History will record that Eric Greitens announced the end of his governorship in the grand ceremonial office on the second floor of the Missouri Capitol on Tuesday afternoon.
The end might have actually come several hours earlier and a few blocks to the southeast at the Cole County Courthouse.
There, Circuit Judge Jon E. Beetem ruled that the governor had to comply with subpoenas issued by a Missouri House committee investigating, among other things, his campaign funding and a Greitens-supporting nonprofit group called A New Missouri.
After numerous courtroom maneuvers and judicial intrigues, after the dropping of one felony charge in St. Louis and the governor claiming he would fight on to continue serving Missouri, this proved to be just too much.
A governorship dies by writ, not impeachment.
When Gerald R. Ford took over the American presidency following Richard Nixon’s resignation in 1974, he told the American people, “Our long national nightmare is over.”
In the case of Greitens, this seems more an unsettled nap.
Missourians learned in January about an affair the married Greitens had with a St. Louis woman in the time before he ran for the office. The allegation followed that he had taken a semi-nude photograph of the woman as leverage to keep her from talking about the relationship.
One felony indictment became two as questions piled up about the use of a charity fundraising list to fatten his campaign treasury in 2016.
An impeachment panel formed in the Missouri House, a group that grew increasingly troubled by the fundraising minefield and found an escalating credibility in the sworn testimony of the former mistress.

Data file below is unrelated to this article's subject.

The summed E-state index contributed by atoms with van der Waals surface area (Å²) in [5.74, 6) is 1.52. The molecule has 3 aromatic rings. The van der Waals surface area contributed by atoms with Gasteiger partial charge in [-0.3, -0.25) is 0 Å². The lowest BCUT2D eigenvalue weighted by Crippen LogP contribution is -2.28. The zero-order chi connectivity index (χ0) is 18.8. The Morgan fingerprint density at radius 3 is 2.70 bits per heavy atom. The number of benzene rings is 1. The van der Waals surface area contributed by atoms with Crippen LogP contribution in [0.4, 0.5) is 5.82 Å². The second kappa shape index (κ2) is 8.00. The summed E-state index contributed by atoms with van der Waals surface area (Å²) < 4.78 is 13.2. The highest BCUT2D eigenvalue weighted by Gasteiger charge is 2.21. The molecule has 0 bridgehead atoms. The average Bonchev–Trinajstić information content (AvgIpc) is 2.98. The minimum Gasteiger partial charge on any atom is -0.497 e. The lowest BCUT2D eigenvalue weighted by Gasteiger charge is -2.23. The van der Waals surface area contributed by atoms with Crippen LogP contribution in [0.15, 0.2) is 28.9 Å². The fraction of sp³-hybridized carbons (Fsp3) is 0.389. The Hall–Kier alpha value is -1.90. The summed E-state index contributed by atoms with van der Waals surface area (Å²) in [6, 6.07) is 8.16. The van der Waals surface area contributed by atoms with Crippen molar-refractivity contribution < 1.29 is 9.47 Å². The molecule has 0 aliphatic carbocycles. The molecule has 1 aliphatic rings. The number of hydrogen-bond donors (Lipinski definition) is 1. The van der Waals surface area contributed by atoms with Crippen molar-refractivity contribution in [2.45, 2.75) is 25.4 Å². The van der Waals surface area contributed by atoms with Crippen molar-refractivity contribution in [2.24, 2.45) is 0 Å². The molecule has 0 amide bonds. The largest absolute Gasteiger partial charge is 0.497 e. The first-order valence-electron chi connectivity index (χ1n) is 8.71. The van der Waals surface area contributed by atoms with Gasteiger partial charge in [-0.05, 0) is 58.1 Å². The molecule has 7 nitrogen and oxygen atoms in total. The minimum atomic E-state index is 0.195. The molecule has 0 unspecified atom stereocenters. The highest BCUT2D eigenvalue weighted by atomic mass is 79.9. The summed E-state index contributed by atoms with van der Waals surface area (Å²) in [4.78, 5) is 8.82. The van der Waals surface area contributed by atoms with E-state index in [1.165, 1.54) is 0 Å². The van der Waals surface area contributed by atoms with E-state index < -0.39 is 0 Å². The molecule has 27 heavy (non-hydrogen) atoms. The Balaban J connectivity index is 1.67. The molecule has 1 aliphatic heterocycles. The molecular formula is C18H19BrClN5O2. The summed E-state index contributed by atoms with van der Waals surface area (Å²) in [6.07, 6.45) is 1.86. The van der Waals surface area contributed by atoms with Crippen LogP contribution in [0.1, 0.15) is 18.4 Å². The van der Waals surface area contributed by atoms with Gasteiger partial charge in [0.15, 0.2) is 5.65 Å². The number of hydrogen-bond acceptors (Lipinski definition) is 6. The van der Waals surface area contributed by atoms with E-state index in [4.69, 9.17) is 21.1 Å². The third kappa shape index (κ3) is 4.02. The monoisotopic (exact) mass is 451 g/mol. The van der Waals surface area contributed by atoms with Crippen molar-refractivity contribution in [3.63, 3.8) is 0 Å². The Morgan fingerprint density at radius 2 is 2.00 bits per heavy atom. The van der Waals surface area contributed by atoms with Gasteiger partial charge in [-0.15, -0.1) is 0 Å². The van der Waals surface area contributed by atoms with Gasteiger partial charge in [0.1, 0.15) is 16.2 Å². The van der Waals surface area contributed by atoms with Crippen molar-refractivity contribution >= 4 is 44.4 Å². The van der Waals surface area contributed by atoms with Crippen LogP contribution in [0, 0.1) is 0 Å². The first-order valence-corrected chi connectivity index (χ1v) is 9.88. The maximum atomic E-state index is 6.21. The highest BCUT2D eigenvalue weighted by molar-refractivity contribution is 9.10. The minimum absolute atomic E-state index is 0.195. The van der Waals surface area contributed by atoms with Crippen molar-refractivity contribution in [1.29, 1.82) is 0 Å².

The Republican governor suffered, too, from the fact that he had done little, in the closed-in world of Missouri governance, to build alliances with his party mates, who control both chambers of the General Assembly.
In announcing his resignation, Greitens said he took pride in what he accomplished during his nearly 17 months in office. What did he accomplish?
He brought a conservative bearing to the governorship that appeared to match the mood of Missouri’s electorate. He held forth on children’s adoption and foster care issues. He mirrored the Trump administration in doggedly speaking about jobs and cutting regulations and honoring the military and law enforcement.
What Greitens did not do in his brief Tuesday remarks was take responsibility for the mess he made in Missouri. He confessed to being “not perfect” but never said anything on the order of, “I brought this on myself.”
As Missourians, we could have used that.
Lt. Gov. Mike Parson, a farmer, Army veteran, former sheriff and legislator, will take over as governor. He has been described as “a straight arrow.”
In a state roiled by this gubernatorial controversy for most of 2018, Missourians could use a little of that, too.